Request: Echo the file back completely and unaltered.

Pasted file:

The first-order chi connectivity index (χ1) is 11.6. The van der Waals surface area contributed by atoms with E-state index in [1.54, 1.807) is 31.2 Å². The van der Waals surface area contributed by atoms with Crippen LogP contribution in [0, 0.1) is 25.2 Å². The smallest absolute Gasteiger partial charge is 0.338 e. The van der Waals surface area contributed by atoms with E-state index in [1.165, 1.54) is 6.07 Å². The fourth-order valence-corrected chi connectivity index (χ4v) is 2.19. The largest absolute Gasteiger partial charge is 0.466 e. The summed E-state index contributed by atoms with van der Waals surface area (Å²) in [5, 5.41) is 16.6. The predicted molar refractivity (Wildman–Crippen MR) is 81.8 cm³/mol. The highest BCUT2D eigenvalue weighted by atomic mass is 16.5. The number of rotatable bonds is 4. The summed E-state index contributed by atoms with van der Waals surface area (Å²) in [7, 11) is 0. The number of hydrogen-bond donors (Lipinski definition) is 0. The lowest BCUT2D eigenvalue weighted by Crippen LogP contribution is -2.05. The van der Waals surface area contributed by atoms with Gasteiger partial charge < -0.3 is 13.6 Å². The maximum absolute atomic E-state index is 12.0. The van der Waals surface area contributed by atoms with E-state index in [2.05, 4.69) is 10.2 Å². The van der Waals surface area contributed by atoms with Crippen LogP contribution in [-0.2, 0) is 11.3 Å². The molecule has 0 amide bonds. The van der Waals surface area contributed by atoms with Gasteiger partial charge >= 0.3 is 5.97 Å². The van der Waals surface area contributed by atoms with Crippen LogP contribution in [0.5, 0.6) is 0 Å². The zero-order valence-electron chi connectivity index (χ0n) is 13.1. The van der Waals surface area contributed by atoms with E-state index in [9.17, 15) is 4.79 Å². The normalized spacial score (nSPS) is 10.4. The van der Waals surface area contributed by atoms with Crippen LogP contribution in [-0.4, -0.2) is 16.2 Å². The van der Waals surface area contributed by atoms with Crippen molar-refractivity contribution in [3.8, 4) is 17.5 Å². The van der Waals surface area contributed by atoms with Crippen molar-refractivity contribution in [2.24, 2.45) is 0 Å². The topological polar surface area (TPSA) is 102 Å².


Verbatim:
The first-order chi connectivity index (χ1) is 11.6. The van der Waals surface area contributed by atoms with E-state index in [1.54, 1.807) is 31.2 Å². The van der Waals surface area contributed by atoms with Crippen LogP contribution in [0, 0.1) is 25.2 Å². The smallest absolute Gasteiger partial charge is 0.338 e. The van der Waals surface area contributed by atoms with E-state index in [1.165, 1.54) is 6.07 Å². The fourth-order valence-corrected chi connectivity index (χ4v) is 2.19. The largest absolute Gasteiger partial charge is 0.466 e. The summed E-state index contributed by atoms with van der Waals surface area (Å²) in [5, 5.41) is 16.6. The predicted molar refractivity (Wildman–Crippen MR) is 81.8 cm³/mol. The highest BCUT2D eigenvalue weighted by atomic mass is 16.5. The number of rotatable bonds is 4. The summed E-state index contributed by atoms with van der Waals surface area (Å²) in [7, 11) is 0. The number of hydrogen-bond donors (Lipinski definition) is 0. The lowest BCUT2D eigenvalue weighted by Crippen LogP contribution is -2.05. The van der Waals surface area contributed by atoms with Gasteiger partial charge < -0.3 is 13.6 Å². The maximum absolute atomic E-state index is 12.0. The van der Waals surface area contributed by atoms with E-state index in [2.05, 4.69) is 10.2 Å². The van der Waals surface area contributed by atoms with Crippen LogP contribution in [-0.2, 0) is 11.3 Å². The molecule has 0 amide bonds. The van der Waals surface area contributed by atoms with Gasteiger partial charge >= 0.3 is 5.97 Å². The van der Waals surface area contributed by atoms with Crippen LogP contribution in [0.5, 0.6) is 0 Å². The zero-order valence-electron chi connectivity index (χ0n) is 13.1. The van der Waals surface area contributed by atoms with E-state index in [9.17, 15) is 4.79 Å². The normalized spacial score (nSPS) is 10.4. The van der Waals surface area contributed by atoms with Crippen LogP contribution in [-0.4, -0.2) is 16.2 Å². The van der Waals surface area contributed by atoms with Crippen molar-refractivity contribution in [3.8, 4) is 17.5 Å². The van der Waals surface area contributed by atoms with Crippen molar-refractivity contribution in [2.24, 2.45) is 0 Å². The topological polar surface area (TPSA) is 102 Å².